Tuesday, December 1, 2020

Shifting Sands

Snake Oil – Marketing your novels – what has worked brilliantly for you and what has been a miserable, terrible waste of time and effort?
- From Frank

Marketing sucks.

Some writers say the same about editing, but I love editing. I love it in a different way than I love writing, but I love it. Writing is like early on in the love affair. Editing is like marriage. 

But marketing? Marketing is like having an obnoxious brother-in-law crashing on your coach for five years during that marriage.

Okay, that analogy doesn't exactly work. But it gets a point across - marketing sucks (and so does your couch-surfing bro-in-law).

The thing is, it seems like what works in marketing your books is constantly changing, like shifting sands of a desert (analogy works, but is cliche? Oh, well). I mean, word of mouth always works, but how effective is social media? It used to be the panacea, now some say it's a time suck. What's the answer? Same with blogging (uh-oh!) and blog tours. How about podcasting (uh-oh again).

Having a newsletter is another example. I didn't have one for years. Then about a year ago, I started one, kinda wishing I'd been doing it since 2006, back when my first book came out. Think of where it'd be today! But while I've managed to build a decent number of subscribers that has stabilized, I'm not seeing any associated bump in sales. So is it worth the cost and the effort?

Advertising is expensive and again, hit and miss. BookBub seems a pretty sure thing every time I've done it, but they're picky and don't always accept titles. That's cool - QA is important. But it sucks when you're trying to promote a title and they say no, especially when they've taken other titles of mine.

[As an aside in the middle of this rant, I don't know that the problem is entirely with figuring out the right approach but with having the desire to focus on it enough. Did I mention I hate marketing? And yet, I am a hybrid author whose publisher is a small press. Those two facts don't sit well with each other, which means I have to get off my backside and focus more on what marketing works... and doing it.]

Still, there's so much information out there, and not all of it is transferable (or even true). I started the newsletter on what was highly touted advice from a respected author, but I must be "doing it wrong." So what is "right?" With the advent of indie publishing has come a slew of how-to gurus. Many know of that which they speak, but some also sound like... well, snake oil salesfolk.

And to that, I'm feeling a lot like my friend Josey here...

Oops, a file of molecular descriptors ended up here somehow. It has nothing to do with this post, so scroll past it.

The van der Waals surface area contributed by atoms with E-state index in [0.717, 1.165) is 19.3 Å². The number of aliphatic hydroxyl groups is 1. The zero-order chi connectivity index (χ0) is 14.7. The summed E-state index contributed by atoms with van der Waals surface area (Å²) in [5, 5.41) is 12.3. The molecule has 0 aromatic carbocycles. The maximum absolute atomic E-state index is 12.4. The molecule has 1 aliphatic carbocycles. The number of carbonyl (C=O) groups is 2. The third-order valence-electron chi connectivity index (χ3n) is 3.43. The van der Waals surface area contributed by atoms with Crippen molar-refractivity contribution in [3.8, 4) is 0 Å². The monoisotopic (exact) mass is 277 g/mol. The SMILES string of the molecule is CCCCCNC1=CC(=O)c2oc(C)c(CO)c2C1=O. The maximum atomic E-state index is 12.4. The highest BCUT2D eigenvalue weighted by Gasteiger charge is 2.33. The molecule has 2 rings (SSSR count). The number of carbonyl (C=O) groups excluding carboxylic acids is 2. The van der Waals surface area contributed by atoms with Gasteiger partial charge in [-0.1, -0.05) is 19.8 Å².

So what works for me? I think good reviews and blurbs help. I've noticed better sales from those books with both. Bookbub certainly works, and so do some of the other email list ads (but some don't). Right now, I have my first book free as a gateway drug, and that seems to be helping some, but not in a crazily effective way. I've got a good-sized newsletter but I'm not seeing the consistent follow through on that to actual book sales.

But I don't know why I'm even writing this blog post. It's Tuesday now, and the sands will shift again by Wednesday morning...


Despite that last grim comment... I want to let you know that my newest book, Code Four, is now available! 

This is the final book in the Charlie-316 arc!

The last two years have been tumultuous ones for the Spokane Police Department. On the surface, the agency has suffered from scandal and police officer deaths. Underneath, a secret and deadly game of cat and mouse has played out.

Now the Department of Justice has sent investigators to determine if federal intervention is needed. Their presence disrupts everyone’s agenda and threatens to expose dark secrets. Goals shift from winning situations to simply surviving.

Not everyone will.

In this tense and explosive final installment of the Tyler Garrett saga, everyone’s true nature is laid bare. Garrett scrambles to maintain what he has built. Chief Baumgartner tries to protect his department. Captain Farrell’s plans crumble around him, and Officer Ray Zielinski’s career is at risk. Meanwhile, DOJ supervisor Édelie Durand diligently follows the facts where they lead. And through it all, the unflappable Detective Clint keeps his eyes firmly on the prize—Officer Tyler Garrett.


Susan C Shea said...

How does your podcast work for you? It occurred to me after we talked that I could have offered a free book through you....Do you test audience by offering a free book now and then? Rock on!

Frank Zafiro said...

Susan, that's a great idea, and probably a missed opportunity on my part. I'll have to work it in and experiment with the idea. It might boost the authors who appear.

On the flip side, I think the podcast helps me by putting another line in the water. People may discover me by chance because they listen to pods and dig mysteries. More likely, they're a fan of my guest and listen for that reason and decide they might give my work a try or at least keep listening.

But the real value in the podcast for me has been the human connection with other writers. Most mystery writers are great people and meeting them is good for the soul. Even before Covid, my existence has been hermetical since about 2017 when I hung up my teacher skates (post LE retirement). So getting to meet new people and to spend time with old friends has been invaluable for my heart.

If that sells a book or two for either of us, even better. :-)